Nouvella’s favorites of 2015

Wednesday, December 30th, 2015

Who wants to read another year-end list? YOU DO, RIGHT? Of course you do. Without further ado, our staff’s favorite reads of 2015:

 

Rose Gowengordimer

I read a lot of great books in 2015. One that surprised me–only because I had never heard of it, no one told me it would be good–was The Late Bourgeois World, by Nadine Gordimer. It is a novella, originally published in 1966, that tells the story of a young, white South African woman whose white ex-husband has killed himself after having failed and betrayed a black African nationalist group he passionately wanted to help. Gordimer writes gorgeous prose; her observation of the waves of feeling that run between lovers and between parents and children is exact; and the questions she raises about how the priveleged can best serve as allies to the oppressed remain vital.

 
 
 

GrossmanJane Liddle

I had two favorite books this year. Elena Ferrante’s The Story of a Lost Child was a book I had anticipated all year and it surprised me and didn’t disappoint. Knowing how to end a book and story is hard, how to end a beloved series must be even harder, and Ferrante succeeded on every level.
My second favorite book is Vasily Grossman’s Life and Fate, written in 1959 but not published until years later. It’s a long hard book (it is Russian after all) that takes place during World War Two, so it doesn’t end well for most of the characters. But I was looking to read a long hard Russian novel and Life and Fate fit the bill and then some.

 
 
 

Esmée de Heerghost network

The Ghost Network by Catie Disabato: It was marketed as Fangirl for adults, but this book is so much more than that. It’s a pop culture extravaganza that will send you down a wikipedia rabbit hole.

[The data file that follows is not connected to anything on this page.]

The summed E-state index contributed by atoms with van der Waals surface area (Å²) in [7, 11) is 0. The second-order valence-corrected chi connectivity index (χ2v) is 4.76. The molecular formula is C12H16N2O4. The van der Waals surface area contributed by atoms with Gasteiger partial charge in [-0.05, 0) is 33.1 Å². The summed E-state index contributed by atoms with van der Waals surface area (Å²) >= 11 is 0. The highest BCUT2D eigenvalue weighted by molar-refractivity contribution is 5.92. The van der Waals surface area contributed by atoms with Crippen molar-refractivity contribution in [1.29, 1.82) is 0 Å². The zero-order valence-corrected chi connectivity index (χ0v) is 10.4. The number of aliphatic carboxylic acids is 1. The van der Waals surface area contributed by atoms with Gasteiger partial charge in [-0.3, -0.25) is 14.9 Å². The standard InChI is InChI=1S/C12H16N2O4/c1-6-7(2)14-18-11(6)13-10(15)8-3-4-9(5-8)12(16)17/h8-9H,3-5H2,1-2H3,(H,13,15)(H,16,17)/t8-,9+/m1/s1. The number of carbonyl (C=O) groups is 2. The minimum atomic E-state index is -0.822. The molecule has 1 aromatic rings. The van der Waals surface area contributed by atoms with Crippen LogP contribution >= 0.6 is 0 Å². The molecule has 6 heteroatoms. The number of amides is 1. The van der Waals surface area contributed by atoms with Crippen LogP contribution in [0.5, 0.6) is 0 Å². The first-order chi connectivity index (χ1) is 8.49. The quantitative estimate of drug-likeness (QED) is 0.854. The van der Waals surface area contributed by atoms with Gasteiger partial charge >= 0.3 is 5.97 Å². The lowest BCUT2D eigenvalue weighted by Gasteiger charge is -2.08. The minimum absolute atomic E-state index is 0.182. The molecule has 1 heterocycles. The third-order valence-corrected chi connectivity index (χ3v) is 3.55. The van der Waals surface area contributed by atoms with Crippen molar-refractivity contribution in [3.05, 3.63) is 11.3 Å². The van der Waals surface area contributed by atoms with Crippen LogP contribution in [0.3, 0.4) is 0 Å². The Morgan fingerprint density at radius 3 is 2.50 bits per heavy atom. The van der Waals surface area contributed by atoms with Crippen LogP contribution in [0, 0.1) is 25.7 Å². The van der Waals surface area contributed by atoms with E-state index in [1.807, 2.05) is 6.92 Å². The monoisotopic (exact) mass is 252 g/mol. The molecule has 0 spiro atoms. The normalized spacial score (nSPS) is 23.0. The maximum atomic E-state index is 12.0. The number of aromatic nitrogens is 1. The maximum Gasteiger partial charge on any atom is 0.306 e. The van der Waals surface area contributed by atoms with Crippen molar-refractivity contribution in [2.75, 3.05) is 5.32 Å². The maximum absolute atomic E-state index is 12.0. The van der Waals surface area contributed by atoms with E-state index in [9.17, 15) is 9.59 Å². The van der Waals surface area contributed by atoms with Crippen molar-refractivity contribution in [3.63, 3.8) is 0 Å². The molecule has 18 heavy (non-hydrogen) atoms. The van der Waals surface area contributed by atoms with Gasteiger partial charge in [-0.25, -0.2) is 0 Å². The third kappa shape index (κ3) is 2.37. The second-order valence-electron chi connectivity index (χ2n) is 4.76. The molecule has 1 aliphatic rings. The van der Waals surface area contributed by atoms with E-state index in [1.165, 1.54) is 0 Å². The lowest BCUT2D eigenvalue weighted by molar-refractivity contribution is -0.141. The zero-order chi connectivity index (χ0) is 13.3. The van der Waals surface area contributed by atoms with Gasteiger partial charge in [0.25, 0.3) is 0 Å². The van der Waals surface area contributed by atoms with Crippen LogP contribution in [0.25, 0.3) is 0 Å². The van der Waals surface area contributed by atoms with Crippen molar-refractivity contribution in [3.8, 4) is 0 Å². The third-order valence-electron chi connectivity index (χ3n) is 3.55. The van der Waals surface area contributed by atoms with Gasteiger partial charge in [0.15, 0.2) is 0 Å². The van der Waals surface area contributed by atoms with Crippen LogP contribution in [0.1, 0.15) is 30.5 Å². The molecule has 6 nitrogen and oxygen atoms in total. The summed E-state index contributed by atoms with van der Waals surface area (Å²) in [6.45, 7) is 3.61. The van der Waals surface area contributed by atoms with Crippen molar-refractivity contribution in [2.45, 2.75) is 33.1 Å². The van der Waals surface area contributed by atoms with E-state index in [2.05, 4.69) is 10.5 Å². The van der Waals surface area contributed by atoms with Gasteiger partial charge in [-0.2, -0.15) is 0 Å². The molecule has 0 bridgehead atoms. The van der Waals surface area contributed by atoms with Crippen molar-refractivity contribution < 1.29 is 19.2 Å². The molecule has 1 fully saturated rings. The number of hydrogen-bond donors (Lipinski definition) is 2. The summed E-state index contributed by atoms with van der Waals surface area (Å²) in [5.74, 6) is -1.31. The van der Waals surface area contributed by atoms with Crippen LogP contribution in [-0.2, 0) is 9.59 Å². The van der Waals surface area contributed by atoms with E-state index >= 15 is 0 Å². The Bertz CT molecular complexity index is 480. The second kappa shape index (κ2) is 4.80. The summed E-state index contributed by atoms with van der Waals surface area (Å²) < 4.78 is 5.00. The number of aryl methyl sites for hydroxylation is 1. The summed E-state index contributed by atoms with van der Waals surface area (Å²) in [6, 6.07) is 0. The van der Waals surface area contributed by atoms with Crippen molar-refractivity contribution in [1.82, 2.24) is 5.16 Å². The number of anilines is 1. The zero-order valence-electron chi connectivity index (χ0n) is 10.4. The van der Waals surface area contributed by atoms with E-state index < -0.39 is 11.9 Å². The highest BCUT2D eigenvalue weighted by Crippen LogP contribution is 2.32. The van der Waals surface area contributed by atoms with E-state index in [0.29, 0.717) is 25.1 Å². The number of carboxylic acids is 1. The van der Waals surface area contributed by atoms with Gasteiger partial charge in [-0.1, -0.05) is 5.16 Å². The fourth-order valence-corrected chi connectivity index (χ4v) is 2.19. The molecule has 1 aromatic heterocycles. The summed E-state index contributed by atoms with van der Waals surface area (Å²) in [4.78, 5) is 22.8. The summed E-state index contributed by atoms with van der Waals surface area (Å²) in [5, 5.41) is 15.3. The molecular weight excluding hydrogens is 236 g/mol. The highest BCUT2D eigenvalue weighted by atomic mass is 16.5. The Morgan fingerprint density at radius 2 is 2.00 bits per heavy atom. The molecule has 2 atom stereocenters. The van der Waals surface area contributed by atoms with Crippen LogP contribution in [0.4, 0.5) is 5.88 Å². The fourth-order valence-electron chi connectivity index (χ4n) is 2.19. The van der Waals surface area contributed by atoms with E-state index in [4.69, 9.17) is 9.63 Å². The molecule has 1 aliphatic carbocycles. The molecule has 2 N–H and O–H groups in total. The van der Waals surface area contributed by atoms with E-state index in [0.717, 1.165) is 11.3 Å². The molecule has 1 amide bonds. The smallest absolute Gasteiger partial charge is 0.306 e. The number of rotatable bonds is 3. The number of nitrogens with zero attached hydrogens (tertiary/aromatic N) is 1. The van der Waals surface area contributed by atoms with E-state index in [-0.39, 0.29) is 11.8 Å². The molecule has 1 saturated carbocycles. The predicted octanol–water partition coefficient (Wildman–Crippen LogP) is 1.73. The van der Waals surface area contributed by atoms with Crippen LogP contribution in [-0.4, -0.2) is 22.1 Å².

A Darker Shade of Magic by V.E. Schwab: This book has four London’s, scary magic, a cross dressing pirate and the most amazing coat you will ever read about. Part two is coming out in February and I can’t wait to read how the story goes on.

 
 
 

NerudaCrissy Van Meter

I got married in 2015 and spent most of the year rereading passages of my favorite books for my wedding ceremony. And I fell right back in love with Pablo Neruda, and ended up reading (nearly) his entire collection this year. Specifically I love his Twenty Love Poems and a Song of Despair, and gushed over “The Song of Despair.” And almost everything else!

 
 
 

Deena Drewiswallcreeper

Like just about everyone else this year, I loved Fates and Furies by Lauren Groff (what an intimate portrayal of a marriage! what movement!) and I obsessively devoured all four books of the Elena Ferrante Neapolitan series (much has been said about this being one of the most striking and dedicated portrayals of growing up female, and I join that chorus). But since so much has already been written about those books, I’ll take a moment to reflect on something that was published in 2014 but I just got around to reading this year: Nell Zink’s The Wallcreeper.  It’s a book that holds you at a distance with its strangeness, in constant view of characters holding each other at a distance against a desperate (and, one gets the sense, irrepressible) pursuit of intimacy. I loved the way sex is portrayed as about as momentous as breathing; Tiffany and her husband seem to compete in their ridiculousness, and yet it never feels like Zink is inviting you to laugh at them. Plus, it was an unlikely sensation from a independent press!